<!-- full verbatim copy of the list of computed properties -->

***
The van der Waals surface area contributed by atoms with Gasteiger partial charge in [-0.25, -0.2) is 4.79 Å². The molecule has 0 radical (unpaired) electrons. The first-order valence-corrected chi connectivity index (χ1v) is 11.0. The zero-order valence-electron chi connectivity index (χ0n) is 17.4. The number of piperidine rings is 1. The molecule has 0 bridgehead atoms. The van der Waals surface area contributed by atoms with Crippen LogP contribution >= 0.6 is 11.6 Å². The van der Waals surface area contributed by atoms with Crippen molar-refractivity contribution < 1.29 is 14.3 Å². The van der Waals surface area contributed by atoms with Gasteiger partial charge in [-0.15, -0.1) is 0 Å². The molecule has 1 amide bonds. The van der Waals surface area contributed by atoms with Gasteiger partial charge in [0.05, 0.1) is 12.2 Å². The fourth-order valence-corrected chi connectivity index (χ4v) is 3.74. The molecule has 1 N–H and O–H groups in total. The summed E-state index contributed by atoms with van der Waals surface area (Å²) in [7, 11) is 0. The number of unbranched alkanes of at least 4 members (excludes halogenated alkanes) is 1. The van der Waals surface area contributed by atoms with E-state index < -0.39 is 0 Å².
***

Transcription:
The van der Waals surface area contributed by atoms with Gasteiger partial charge in [-0.25, -0.2) is 4.79 Å². The molecule has 0 radical (unpaired) electrons. The first-order valence-corrected chi connectivity index (χ1v) is 11.0. The zero-order valence-electron chi connectivity index (χ0n) is 17.4. The number of piperidine rings is 1. The molecule has 0 bridgehead atoms. The van der Waals surface area contributed by atoms with Crippen LogP contribution >= 0.6 is 11.6 Å². The van der Waals surface area contributed by atoms with Crippen molar-refractivity contribution < 1.29 is 14.3 Å². The van der Waals surface area contributed by atoms with Gasteiger partial charge in [-0.15, -0.1) is 0 Å². The molecule has 1 amide bonds. The van der Waals surface area contributed by atoms with Gasteiger partial charge in [0.05, 0.1) is 12.2 Å². The fourth-order valence-corrected chi connectivity index (χ4v) is 3.74. The molecule has 1 N–H and O–H groups in total. The summed E-state index contributed by atoms with van der Waals surface area (Å²) in [7, 11) is 0. The number of unbranched alkanes of at least 4 members (excludes halogenated alkanes) is 1. The van der Waals surface area contributed by atoms with E-state index < -0.39 is 0 Å².